UConn coach Geno Auriemma sounds off on two-region NCAA Tournament format: ‘Dumbest thing ever’

UConn women’s basketball coach Geno Auriemma has plenty of reasons to dislike the two-regional format after his team landed in the West coast bracket two years in a row, but the 11-time national champion has qualms beyond his own long plane trip.

UConn is a 3-seed in the 2024 tournament, marking the program’s first time entering lower than a 2-seed since 2005. The Huskies’ Portland 3 regional is headlined by 1-seed USC, the Pac-12 Tournament champion, and 2-seed Ohio State.

UConn head coach Geno Auriemma calls out to his team in the first half of an NCAA college basketball game against Seton Hall, Wednesday, Feb. 7, 2024, in Hartford, Conn. (AP Photo/Jessica Hill)


The Buckeyes upset 2-seed UConn as a 3-seed in the Sweet 16 at last season’s Seattle regional.

“It makes absolutely no sense for anybody. I think it’s the dumbest thing ever and I hope this is the last year we do it. Or if we keep doing, have both of them in Chicago where everybody has to go halfway,” Auriemma joked.

“But in all seriousness, I think the game is at a point now where decision shouldn’t be made just for television. People are proving that they’ll watch no matter what.”

The women’s NCAA Tournament moved from four regional sites to a two-regional format in 2023, and the Huskies were also sent west to the Seattle regional last season rather than to the east coast site in Greenville, South Carolina.

This season the difference is even more dramatic for UConn, which will have to travel more than 3,000 miles to Portland if it reaches the Sweet 16 while the other half of the bracket heads to Albany, New York — less than 150 miles from Storrs.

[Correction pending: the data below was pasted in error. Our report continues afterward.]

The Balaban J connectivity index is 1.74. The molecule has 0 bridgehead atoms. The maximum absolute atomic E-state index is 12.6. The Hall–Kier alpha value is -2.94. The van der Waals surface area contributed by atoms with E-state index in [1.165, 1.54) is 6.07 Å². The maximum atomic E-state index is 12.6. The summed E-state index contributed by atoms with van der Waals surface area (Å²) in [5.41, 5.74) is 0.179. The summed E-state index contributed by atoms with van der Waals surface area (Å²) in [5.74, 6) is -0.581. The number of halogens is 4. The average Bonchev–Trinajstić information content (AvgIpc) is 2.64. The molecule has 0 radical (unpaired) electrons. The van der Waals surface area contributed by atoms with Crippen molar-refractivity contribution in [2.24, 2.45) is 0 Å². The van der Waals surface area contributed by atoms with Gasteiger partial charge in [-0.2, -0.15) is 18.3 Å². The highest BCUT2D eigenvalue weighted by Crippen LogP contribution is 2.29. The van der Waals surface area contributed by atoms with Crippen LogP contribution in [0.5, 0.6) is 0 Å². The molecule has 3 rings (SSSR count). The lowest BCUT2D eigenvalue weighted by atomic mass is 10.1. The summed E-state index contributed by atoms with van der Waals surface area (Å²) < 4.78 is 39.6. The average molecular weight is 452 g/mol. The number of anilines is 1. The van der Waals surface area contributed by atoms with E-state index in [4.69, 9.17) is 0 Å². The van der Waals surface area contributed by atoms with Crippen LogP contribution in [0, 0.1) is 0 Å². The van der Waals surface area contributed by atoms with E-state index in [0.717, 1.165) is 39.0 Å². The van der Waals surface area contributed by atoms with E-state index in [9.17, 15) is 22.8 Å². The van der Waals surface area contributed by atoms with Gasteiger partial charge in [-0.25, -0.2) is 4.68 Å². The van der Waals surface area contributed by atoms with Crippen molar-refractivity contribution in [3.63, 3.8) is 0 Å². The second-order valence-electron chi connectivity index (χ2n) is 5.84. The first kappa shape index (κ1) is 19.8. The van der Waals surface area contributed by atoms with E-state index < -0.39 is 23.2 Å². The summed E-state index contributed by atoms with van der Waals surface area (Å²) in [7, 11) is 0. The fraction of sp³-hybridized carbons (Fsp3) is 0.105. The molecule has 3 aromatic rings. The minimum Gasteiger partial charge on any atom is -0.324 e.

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“You have to earn the right to play close to home, and we certainly know how that feels because we’ve done it so many times,” Auriemma said. “It’s a real challenge for teams that have to travel that far, but you go where you’re told to go and you play who you’re told to play and whatever happens, happens.

We’ve won in Lincoln, Nebraska and Dayton, Ohio and Milwaukee, Wisconsin; Pittsburgh, Pennsylvania; Greensboro, North Carolina. You’ve just got to go where you’ve got to go, and if you’re good enough you keep playing.”

Host cities for the two-site format have already been set for 2025 and 2026, but the NCAA Division I women’s basketball committee will reevaluate before 2027. Next year’s sites are Birmingham, Alabama and Spokane, Washington, while Sacramento, California and Fort Worth, Texas will host in 2026.

Women’s basketball is hitting an all-time high in popularity, currently outperforming men’s college basketball viewership on FOX for the first time ever. Auriemma argued the two-site format isolates so many games on the coasts that fans throughout the rest of the nation are robbed of an opportunity to see their team play nearby.

“The game of women’s basketball has never been better and never been stronger … so you limit how many places you can watch it?” Auriemma said. “You go to Albany or you go to Portland and everybody in the rest of the country goes, ‘What about us?’ …

There’s a lot of fans across the country that would love to be able to go to these games, but it’s a huge expense to go to these games.”

The Huskies will still host the first two rounds of the NCAA Tournament at Gampel Pavilion, beginning with its opening game against 14-seed Jackson State.

UConn would face the winner of 6-seed Syracuse vs. the 11-seed winner of a First Four game in the second round, and Auriemma said the team needs total focus just to get through those first two games.

UConn has advanced to at least the Sweet 16 every season since 1993 — two years before Auriemma won his first national title.

“Talking about Portland and talking about Albany, what gets lost in the conversation is that you still have to win two games,” Auriemma said. “You still have to beat two good teams before you even entertain where you might go, so let’s not get ahead of ourselves a little bit. The Storrs regional is our No. 1 goal right now.”





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